"Plaintiffs, as well as their counsel, received separate copies of the Order dated March 8, 1993 on May 14, 1993. The period to appeal said Order, therefore, expired on May 29, 1993. As no appeal was filed by the plaintiffs, consequently, the Order of March 8, 1993 became final on May 29, 1993. This has already been clarified in the case of Munez v. CA, L-46010, July 23, 1987, wherein it was held:
'Finality of judgment, for purposes of appeal or execution, takes place by operation of law by the lapse of the 15 days or 30 days period as the case may be.'
Since the Order of this Court dated March 8, 1993 dismissing the case was received by the counsel for the plaintiffs and the period to appeal or file a motion for reconsideration has already lapsed, this Court, therefore, as correctly pointed out by the defendants, had no more jurisdiction to issue the Order dated November 15, 1994. To hold otherwise might open the door for administrative sanctions against the Presiding Judge of this Court.
In view of the foregoing, the Order of this Court dated November 15, 1994 revoking the Order dated March 8, 1993 is hereby set aside, with finality."
Failure to interpose an appeal within the reglementary period renders an order or decision final and executory unless a party files a motion for reconsideration within the 15-day reglementary period. The law grants an aggrieved party a period of fifteen (15) days from his receipt of the court's decision or order disposing of the action or proceeding to appeal or move to reconsider the same. After the lapse of the fifteen-day period, an order becomes final and executory and is beyond the power or jurisdiction of the court which rendered it to further amend or revoke.1 The court loses jurisdiction over the case and not even an appellate court would have the power to review a judgment that has acquired finality.2 Otherwise, there would be no end to litigation and would set to naught the main role of courts of justice which is to assist in the enforcement of the rule of law and the maintenance of peace and order by setting justiciable controversies with finality.3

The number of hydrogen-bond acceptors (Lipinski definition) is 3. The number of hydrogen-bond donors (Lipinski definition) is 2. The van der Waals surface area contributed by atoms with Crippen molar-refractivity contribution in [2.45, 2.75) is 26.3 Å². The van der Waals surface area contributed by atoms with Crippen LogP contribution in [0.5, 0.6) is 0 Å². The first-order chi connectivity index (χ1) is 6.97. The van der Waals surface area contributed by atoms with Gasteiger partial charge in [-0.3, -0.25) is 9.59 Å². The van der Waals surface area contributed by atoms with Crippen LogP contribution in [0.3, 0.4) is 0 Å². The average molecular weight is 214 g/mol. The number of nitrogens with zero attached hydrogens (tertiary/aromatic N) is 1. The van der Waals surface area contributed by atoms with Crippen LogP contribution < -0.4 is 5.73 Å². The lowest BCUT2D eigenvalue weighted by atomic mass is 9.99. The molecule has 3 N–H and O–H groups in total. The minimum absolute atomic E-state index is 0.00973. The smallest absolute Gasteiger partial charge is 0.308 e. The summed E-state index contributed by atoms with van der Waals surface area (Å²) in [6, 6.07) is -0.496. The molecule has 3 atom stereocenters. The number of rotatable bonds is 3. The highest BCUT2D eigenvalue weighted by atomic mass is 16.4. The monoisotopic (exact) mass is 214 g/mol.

Petitioners lay the blame for the circumstance they are in on their counsel's negligence. We disagree. Records show that each time the pre-trial conference of the case was set, separate notices were sent to them and their counsel. They separately received a copy of the Order of March 8, 1993 on May 14, 1993. The least that petitioners could have done was to coordinate with their counsel but they chose to do nothing after receiving the Order. Their failure to take any step for one (1) year and seven (7) months shows their lack of interest and that they themselves do not believe in their cause of action. We have held that a party cannot blame his counsel when he himself was guilty of neglect;4 and that the laws aid the vigilant, not those who slumber on their rights. Vigilantibus sed non dormientibus jura subveniunt.5
It bears stressing that petitioners' complaint had been dismissed twice. They first instituted Civil Case No. 12877 on March 11, 1980 before the Regional Trial Court of Davao City, Branch 3. It was dismissed after nine (9) years or on January 11, 1989 for their failure to prosecute. On May 25, 1992, they filed the present complaint (docketed as Civil Case No. 21345-92) against the same respondents, alleging the same cause of action and praying for reliefs exactly the same as those stated in their first complaint. As stated earlier, the trial court declared them non-suited and dismissed their complaint.
A dismissal of an action for failure to prosecute operates as a judgment on the merit. This is expressly provided for under Section 3, Rule 17 of the 1997 Rules of Court, as amended, which provides:
"Failure to prosecute - If plaintiff fails to appear at the time of the trial, or to prosecute his action for an unreasonable length of time, or to comply with these rules or any other order of the court, the action may be dismissed upon motion of the defendant or upon the court's own motion. This dismissal shall have the effect of an adjudication upon the merits, unless otherwise provided by the court."
The Order of March 8, 1993 does not state that the dismissal of the complaint is without prejudice. Hence, such dismissal operates as a bar to the filing of another action alleging the same cause of action.
WHEREFORE, the instant petition is DENIED for lack of merit. The challenged Decision of the Court of Appeals is AFFIRMED. Costs against petitioners.
Panganiban, (Chairman), Corona, Carpio-Morales, and Garcia, JJ., concur.
2 Seven Brothers Shipping Corporation v. Oriental Assurance Corporation, G.R. No. 140613, October 15, 2002, 391 SCRA 67.
3 Jose Clavano, Inc. v. Housing and Land Use Regulatory Board, G.R. No. 143781, February 27, 2002, 378 SCRA 172.
5 Mendoza v. Cayas, 98 Phil. 111.